### Braun trees: size computed in time O(log^2(n))

```algorithm from a paper by Okasaki
Three Algorithms on Braun Trees (Functional Pearl)
JFP 7 (6), 1997```
parent 2289299d
 (** Purely applicative heaps implemented with Braun trees. Braun trees are binary trees where, for each node, the left subtree has the same size of the right subtree or is one element larger (predicate [inv]). Consequently, a Braun tree has logarithmic height (lemma [inv_height]). The nice thing with Braun trees is that we do not need extra information to ensure logarithmic height. We also prove an algorithm from Okasaki to compute the size of a braun tree in time O(log^2(n)) (function [fast_size]). Author: Jean-Christophe Filliâtre (CNRS) *) ... ... @@ -184,6 +195,44 @@ module BraunHeaps | Node l _ r -> merge l r end (** The size of a Braun tree can be computed in time O(log^2(n)) from Three Algorithms on Braun Trees (Functional Pearl) Chris Okasaki J. Functional Programming 7 (6) 661–666, November 1997 *) use import int.ComputerDivision let rec diff (m: int) (t: tree elt) requires { inv t } requires { 0 <= m <= size t <= m + 1 } variant { t } ensures { size t = m + result } = match t with | Empty -> 0 | Node l _ r -> if m = 0 then 1 else if mod m 2 = 1 then (* m = 2k + 1 *) diff (div m 2) l else (* m = 2k + 2 *) diff (div (m - 1) 2) r end let rec fast_size (t: tree elt) : int requires { inv t} variant { t } ensures { result = size t } = match t with | Empty -> 0 | Node l _ r -> let m = size r in 1 + 2 * m + diff m l end (** A Braun tree has a logarithmic height *) use import bintree.Height ... ...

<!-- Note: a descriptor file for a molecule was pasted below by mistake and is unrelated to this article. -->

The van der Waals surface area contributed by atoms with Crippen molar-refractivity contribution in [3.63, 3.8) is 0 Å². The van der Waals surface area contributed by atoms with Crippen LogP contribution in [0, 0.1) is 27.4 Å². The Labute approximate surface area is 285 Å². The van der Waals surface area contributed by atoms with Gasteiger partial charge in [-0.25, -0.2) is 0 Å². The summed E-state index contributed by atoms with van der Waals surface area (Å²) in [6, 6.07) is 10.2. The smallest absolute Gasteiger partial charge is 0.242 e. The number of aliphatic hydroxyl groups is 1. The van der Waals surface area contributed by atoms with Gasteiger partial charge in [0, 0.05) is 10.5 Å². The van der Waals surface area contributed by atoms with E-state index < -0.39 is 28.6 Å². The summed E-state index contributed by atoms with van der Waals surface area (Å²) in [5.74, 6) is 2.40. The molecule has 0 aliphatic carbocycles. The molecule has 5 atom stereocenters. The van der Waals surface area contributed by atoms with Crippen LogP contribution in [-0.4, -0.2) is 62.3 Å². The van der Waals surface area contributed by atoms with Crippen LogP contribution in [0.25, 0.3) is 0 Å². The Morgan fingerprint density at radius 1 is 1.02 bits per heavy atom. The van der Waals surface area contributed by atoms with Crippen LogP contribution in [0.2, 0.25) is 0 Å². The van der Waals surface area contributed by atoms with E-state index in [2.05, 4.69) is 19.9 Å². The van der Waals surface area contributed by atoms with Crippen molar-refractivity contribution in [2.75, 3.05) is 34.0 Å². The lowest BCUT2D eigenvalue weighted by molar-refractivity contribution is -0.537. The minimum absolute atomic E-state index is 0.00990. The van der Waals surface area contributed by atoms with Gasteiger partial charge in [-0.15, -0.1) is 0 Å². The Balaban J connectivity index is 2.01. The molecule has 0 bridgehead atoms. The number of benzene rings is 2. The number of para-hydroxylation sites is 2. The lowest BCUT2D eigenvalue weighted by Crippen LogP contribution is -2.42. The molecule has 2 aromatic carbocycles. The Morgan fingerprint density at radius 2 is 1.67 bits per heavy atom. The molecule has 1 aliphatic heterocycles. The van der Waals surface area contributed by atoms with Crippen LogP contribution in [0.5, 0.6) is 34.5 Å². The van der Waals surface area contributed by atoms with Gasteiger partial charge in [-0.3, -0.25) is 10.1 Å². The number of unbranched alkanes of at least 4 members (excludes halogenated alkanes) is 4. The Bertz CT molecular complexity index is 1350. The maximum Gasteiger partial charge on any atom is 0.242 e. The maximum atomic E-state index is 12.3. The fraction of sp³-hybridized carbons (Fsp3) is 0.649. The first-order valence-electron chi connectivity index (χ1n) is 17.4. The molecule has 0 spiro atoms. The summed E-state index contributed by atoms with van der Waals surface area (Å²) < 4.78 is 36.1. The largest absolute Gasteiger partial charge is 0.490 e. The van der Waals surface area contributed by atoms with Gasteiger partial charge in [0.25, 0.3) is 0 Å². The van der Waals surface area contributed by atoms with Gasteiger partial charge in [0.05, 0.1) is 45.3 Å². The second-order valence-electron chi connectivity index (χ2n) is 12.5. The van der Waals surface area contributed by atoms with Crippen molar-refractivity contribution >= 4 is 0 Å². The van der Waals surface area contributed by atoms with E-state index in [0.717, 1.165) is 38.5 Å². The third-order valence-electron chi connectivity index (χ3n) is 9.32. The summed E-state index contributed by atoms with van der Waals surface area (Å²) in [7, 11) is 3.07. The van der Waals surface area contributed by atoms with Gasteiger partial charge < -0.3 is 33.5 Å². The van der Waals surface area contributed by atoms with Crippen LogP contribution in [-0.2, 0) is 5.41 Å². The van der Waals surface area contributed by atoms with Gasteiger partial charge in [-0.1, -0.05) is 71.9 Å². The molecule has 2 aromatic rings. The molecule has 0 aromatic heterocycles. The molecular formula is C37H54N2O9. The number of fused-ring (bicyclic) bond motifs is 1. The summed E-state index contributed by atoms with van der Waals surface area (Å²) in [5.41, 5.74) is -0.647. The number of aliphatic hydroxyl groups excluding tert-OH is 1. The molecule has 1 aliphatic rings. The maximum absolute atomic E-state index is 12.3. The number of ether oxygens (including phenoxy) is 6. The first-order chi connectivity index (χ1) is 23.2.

... ... @@ -4,8 +4,8 @@ ... ... @@ -286,53 +286,103 @@ ... ...
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